3 microscopic layers of each valve leaflet
1. fibrosa: back surface of valve (aortic side of aortic valve, ventricular side of mitral) in continuitry with annulus fibrosa 2. spongiosa : central layer comprised of loose CT 3. ventricularis/atrialis: closest to the inflow surface and rich in elastic fibers
Normal valves are __________.
Most important etiologic associations with valve defects: AS, MS, AR, MR
AS: dystrophic (wear and tear, aka senile) calcification -MS: chronic rheumatic heart disease -AR: dilation of aortic root (old age, HTN, atherosclerosis, Marfan) -MR: myxomatous degeneration, dilation of mitral valve ring with LV dilation due to LV failure
Dystrophic calcification most often affects ________ and _________. Discuss the cause.
-aortic valve leaflets, and mitral valve ring -turbulent blood flow leads to wear and teardamage to leaflets, esp. where pressuregradients and turbulence are greatest,leading to amorphous (dystrophic)calcification (notatherosclerosis of valves, but shares some risk factors)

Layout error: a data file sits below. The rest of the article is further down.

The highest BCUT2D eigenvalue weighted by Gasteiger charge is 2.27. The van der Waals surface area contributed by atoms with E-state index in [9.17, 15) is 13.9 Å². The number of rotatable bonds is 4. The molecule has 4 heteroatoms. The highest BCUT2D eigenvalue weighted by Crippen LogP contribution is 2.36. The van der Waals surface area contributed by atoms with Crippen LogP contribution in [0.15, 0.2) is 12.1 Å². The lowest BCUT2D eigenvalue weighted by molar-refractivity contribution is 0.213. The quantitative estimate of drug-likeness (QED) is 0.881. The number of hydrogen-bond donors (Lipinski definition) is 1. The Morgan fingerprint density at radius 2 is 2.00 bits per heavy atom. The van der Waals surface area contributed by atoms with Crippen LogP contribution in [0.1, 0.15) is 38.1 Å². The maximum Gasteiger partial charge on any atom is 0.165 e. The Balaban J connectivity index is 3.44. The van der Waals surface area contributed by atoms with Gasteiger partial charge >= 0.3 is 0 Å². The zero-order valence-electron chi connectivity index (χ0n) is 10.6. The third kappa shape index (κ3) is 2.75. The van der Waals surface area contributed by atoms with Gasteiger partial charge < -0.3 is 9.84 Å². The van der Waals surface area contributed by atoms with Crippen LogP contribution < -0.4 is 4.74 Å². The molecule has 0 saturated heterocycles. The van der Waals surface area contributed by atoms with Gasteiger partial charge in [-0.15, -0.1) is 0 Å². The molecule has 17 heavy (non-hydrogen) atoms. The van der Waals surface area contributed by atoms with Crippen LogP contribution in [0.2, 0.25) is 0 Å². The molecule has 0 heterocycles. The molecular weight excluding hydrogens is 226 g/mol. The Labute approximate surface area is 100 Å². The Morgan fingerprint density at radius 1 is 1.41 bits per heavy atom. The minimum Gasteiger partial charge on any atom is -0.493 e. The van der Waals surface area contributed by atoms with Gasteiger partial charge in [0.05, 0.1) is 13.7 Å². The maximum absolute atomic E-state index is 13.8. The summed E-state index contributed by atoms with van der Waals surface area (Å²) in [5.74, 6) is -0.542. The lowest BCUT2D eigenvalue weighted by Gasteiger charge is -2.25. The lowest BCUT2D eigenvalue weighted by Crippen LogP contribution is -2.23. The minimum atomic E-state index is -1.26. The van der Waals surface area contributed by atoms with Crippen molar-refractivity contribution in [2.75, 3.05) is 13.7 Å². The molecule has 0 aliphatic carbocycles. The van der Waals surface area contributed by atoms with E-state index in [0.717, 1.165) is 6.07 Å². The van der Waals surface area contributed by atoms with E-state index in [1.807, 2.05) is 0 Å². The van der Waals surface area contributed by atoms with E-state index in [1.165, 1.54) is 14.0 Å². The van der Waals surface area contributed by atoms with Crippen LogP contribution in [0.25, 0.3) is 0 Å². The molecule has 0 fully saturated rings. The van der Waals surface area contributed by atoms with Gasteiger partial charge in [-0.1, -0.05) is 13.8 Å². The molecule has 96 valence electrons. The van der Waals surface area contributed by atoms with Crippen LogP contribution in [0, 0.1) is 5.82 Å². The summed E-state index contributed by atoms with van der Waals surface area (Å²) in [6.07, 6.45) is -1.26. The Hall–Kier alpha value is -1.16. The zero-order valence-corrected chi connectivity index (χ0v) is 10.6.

Aortic valve calcification results in ______ in the _____ of leaflets, protruding into the __________. There is no ____________. Functionally this most often results in ________, but regurgitation as well. There is associated LV ____________.
-nodular deposits -middle, protruding into sinuses of Valsalva -no fusion of valve commissures (vs. Rheumatic heart disease) -most often results in stenosis -assoc with concentric LVH
Clinical sxs of dystrophic calcification. When does it tend to reach clinical significance.
-angina, syncope, CHF -8-9th decades (senile calcific AS) when aortic valve orifice is reduced to <1 cm2
dystrophic calc of tricuspid aortic valve
nodular fibrosis and calcification in dystrophic calcification
Timing of clinical sxs due to aortic valve calcification
-previously nl heart valve: 8-9th decade
-congenitally deformed aortic valves= earlier sxs onset
-bicuspid valves at 5-6th decade (unequal with raphe on large or equal without raphe)